BUENO, David Triunfante
The eldest of seven children, David was his parents’ pride and joy. He was smart and bright, and brought home many awards from school and from his many extracurricular activities such as the boy scouts. An outstanding boy scout, he and his brother Excel were sent to Japan as delegates to the Boy Scout’s World Jamboree.
He wanted to become a lawyer but he took up medicine, which was what his father wanted for him. Before completing his medical degree, he revealed to his parents he wanted to become a lawyer instead and got their agreement to shift careers.
David had many sides to his personality. He was a Bible reader and a Marian adherent, but not a church-goer. He was a fratman (of Sigma Beta Tau), and a defender of civil rights. He was a Catholic but he joined the Protestant Lawyers’ League of the Philippines after he passed the bar.
He became involved in defending human rights towards the final years of the Marcos dictatorship. As a human rights lawyer, he defended several political prisoners and tribal Yapayao farmers.
In the politically turbulent years that followed the assassination of Senator Benigno Aquino Jr., David was an active campaigner for justice and the restoration of democracy. He joined protest marches and protest runs, even as he continued to offer his legal expertise to activists and community organizers.
Many of his cases were pro bono. In fact, he sometimes gave fare money to his clients’ families to enable them to visit in prison. At the height of military operations in far off towns in his province (Dumalneg, Piddig and Vintar), David actually took in some barrio people and sent some of the children to school.
An offer was made for David to serve in the Aquino government but he declined, preferring to pursue his lawyering and defending victims of government abuses. He organized the Ilocos Norte-Laoag City Human Rights Organization and became its legal consultant and later its chairman. Ilocos Norte remained the bailiwick of Marcos loyalists and rebel soldiers and military atrocities continued to be perpetrated in the province.
David protested the abuses and denounced the military operations in the municipality of Dumalneg. He voiced these criticisms publicly in a radio program on human rights at Bombo Radyo Laoag.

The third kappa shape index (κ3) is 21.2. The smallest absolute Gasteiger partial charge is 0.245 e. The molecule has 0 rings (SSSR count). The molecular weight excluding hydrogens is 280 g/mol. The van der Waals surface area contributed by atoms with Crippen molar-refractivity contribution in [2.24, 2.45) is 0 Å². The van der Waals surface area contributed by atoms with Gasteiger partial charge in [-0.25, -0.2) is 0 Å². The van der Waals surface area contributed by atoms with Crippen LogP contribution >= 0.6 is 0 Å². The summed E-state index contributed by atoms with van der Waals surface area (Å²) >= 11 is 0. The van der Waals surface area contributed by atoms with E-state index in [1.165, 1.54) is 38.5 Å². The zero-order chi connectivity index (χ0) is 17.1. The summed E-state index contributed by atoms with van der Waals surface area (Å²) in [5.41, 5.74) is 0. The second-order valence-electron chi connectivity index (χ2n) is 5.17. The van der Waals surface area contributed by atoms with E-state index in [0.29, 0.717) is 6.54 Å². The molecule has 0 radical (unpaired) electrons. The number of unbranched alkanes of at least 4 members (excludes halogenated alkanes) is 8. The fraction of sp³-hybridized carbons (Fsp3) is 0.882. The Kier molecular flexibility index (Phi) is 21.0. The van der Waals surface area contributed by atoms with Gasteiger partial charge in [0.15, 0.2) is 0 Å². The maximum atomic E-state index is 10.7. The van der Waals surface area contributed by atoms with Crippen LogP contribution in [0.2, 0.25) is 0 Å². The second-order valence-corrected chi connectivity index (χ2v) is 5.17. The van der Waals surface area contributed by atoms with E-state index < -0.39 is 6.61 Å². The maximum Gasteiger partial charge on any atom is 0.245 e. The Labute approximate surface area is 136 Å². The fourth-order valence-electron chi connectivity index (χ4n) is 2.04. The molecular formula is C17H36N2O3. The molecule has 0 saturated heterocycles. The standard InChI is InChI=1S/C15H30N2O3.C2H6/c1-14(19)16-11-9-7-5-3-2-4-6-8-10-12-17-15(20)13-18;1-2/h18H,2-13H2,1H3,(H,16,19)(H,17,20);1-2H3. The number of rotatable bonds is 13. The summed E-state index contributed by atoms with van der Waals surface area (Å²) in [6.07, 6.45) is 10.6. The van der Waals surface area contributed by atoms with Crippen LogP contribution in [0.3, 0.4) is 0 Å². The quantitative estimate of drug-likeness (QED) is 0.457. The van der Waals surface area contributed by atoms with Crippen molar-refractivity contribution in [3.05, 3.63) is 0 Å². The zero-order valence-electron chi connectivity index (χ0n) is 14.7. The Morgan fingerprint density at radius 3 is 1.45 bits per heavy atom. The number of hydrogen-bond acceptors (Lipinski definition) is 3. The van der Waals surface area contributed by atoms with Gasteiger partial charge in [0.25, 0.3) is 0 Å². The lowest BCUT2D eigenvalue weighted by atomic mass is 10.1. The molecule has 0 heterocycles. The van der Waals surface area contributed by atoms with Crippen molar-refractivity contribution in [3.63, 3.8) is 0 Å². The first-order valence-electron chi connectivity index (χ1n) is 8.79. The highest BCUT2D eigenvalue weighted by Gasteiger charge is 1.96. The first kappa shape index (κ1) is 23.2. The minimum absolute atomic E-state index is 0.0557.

In one occasion, he successfully negotiated for the release of several persons seized by the New People’s Army, including two Korean engineers and former Ilocos Norte board member Florencio Sales.
David was assassinated in October 1987. Two men in fatigue uniforms and riding a motorcycle came up to him as he stood in front of his law office and shot him in the heart. The immediate suspects were police and the military, but as expected they denied involvement. Witnesses who saw the killing were afraid to testify. Youth leader Lean Alejandro had already been killed, and rumors spread that more activists and human rights advocates would be assassinated. Indeed after Bueno, labor lawyer Rolando Olalia and Olalia’s driver were themselves assassinated.
The Protestant Lawyers’ League of the Philippines (PLLP) described Bueno as a “staunch human rights lawyer and a conscientious worker for peace and justice.” The PLLP asked that the Aquino government create an independent body to investigate the murder and to immediately arrest his killers.
The Task Force Detainees of the Philippines, in its PHRU issue dated Jan 15-Feb 14, 1988, said the series of killings were part of a government campaign to subdue a nationwide protest movement and to eliminate resistance, including peaceful and non-violent ones.
The case has never prospered.
David and his girlfriend Cynthia had plans to get married when David was killed. Long after his death, David’s family would be approached by people they barely knew thanking them for David. “He fought for us,” they said.